friendly wankers are reclaiming the roads, one condescending look at a time. The attacks began when overweight bicyclist Michael Sheehan responded to a car driver’s insult – “You’re gonna have to pedal faster than that” – with “Sticks and stones may break my bones”. The driver, who is yet to be named, stopped the car at traffic lights and poked and tickled Mr Sheehan, until he submitted an apology. The situation soon descended into a chunky farce of snot and giggles. “We offered to drive Mr Sheehan home, but he refused,” officer at the scene Constable Sergeant Anthony Nest said. “He now has a deep phobia of anything on four wheels, and sandals, though that may be unrelated.” Thomas Spanque is a managing accountant at an advertising agency who has recently become a bike rider. “I ride to work every day, ride home every day, and usually go for a ride once I get home. It’s so good to get exercise and do something good for the planet. There are so many people out there that are just making the world worse by driving.” His work colleagues aren’t impressed. “Thomas is a such a fucking tool now,” an anonymous co-worker offered. “No one likes him.” A recent st udy founds that bicyclists are, generally, between 18-30, are non-smokers, vegetarians and self-righteous douchebags. As member of the National Organisation Of Bicyclists, Mr Spanque recently campaigned for Penny-Farthings to be allowed on busy roads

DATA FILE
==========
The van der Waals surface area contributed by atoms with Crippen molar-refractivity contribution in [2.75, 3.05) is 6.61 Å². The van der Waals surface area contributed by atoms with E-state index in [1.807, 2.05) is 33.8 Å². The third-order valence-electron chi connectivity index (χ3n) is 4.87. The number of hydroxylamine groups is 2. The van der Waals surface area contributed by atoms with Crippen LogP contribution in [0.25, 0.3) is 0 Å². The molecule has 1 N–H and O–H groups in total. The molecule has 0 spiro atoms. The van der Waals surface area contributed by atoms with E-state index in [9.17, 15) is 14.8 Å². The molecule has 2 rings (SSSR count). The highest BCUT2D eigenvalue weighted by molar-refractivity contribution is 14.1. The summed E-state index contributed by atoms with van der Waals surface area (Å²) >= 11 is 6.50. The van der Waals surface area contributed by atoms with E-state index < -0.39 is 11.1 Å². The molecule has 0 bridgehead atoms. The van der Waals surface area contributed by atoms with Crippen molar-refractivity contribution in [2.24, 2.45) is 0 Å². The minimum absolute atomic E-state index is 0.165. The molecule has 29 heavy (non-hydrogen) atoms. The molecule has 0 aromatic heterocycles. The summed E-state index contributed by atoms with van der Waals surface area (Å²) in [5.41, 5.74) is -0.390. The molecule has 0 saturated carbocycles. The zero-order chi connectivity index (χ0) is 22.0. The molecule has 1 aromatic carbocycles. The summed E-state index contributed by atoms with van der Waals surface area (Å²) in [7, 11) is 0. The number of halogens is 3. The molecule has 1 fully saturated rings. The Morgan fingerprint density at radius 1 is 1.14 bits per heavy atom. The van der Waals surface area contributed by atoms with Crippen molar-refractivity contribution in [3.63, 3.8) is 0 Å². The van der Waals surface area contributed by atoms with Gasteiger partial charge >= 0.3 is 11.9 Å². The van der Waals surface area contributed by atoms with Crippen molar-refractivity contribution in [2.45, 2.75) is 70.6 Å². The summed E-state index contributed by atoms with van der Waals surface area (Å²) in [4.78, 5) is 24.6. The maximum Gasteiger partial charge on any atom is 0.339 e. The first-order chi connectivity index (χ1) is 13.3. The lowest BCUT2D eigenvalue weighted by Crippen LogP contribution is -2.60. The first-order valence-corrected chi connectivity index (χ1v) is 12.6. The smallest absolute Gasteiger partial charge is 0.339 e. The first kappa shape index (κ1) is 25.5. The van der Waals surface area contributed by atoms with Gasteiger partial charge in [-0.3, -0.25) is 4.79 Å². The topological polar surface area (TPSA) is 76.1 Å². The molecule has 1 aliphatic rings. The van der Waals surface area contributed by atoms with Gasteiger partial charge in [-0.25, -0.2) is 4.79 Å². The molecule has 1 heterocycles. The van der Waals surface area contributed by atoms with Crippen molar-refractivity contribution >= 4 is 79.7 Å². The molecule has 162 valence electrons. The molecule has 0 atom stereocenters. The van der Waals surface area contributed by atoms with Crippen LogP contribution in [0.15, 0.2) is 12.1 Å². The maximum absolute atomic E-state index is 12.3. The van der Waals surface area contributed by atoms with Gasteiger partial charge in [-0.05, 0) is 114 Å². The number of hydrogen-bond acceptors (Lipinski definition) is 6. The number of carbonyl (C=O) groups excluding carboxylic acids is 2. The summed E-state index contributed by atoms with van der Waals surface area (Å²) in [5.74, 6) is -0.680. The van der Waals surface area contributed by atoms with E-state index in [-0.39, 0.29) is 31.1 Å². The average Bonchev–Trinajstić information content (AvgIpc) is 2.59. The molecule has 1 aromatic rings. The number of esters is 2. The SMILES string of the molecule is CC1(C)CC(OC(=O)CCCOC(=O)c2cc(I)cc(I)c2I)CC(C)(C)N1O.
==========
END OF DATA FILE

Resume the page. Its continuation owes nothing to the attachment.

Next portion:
and highways. “These are the classics, the Rolls-Royce of bikes. They’re fine and delicate, but they are the only way to get around in st yle.” Sales for replica Penny-Farthing bikes have spiked in the last decade, with total sales of the product going from zero to four. Mr Spanque says he has occasionally insulted difficult drivers on the road. “Most ly I just flash my iPad. When they give me the shits I just wave it in front of their windscreen and they know that I’m better than them.” He says he has not yet been punched in the face, but expects it to happen soon. 5SPROCKET

LEO (22 JUL TO 21 AUG) I’m not saying you have a lousy personality, but I heard that when you were 10, your parents sat you down and asked if you could just be friends. VIRGO (22 AUG TO 21 SEP) You may wish to be creative, but the truth is you are a drone, with no real talent or creativity. Consider a job in telemarketing. LIBRA (22 SEP TO 22 OCT) If a single breath mint can give you confidence, imagine how confident you’ll be with 600 mints crammed in to your mouth at once! SCORPIO (23 OCT TO 21 NOV) Your life will be like an episode of Packed To Th e Rafters this week – an hour long and with a commercial break every ten minutes. SAGITTARIUS (22 NOV TO 20 DEC) How much do you really know about the guy who writes your horoscopes? CAPRICORN (21 DEC TO 19 JAN) Your Inbox is full but let’s face it, you have plenty of time to get st uff done.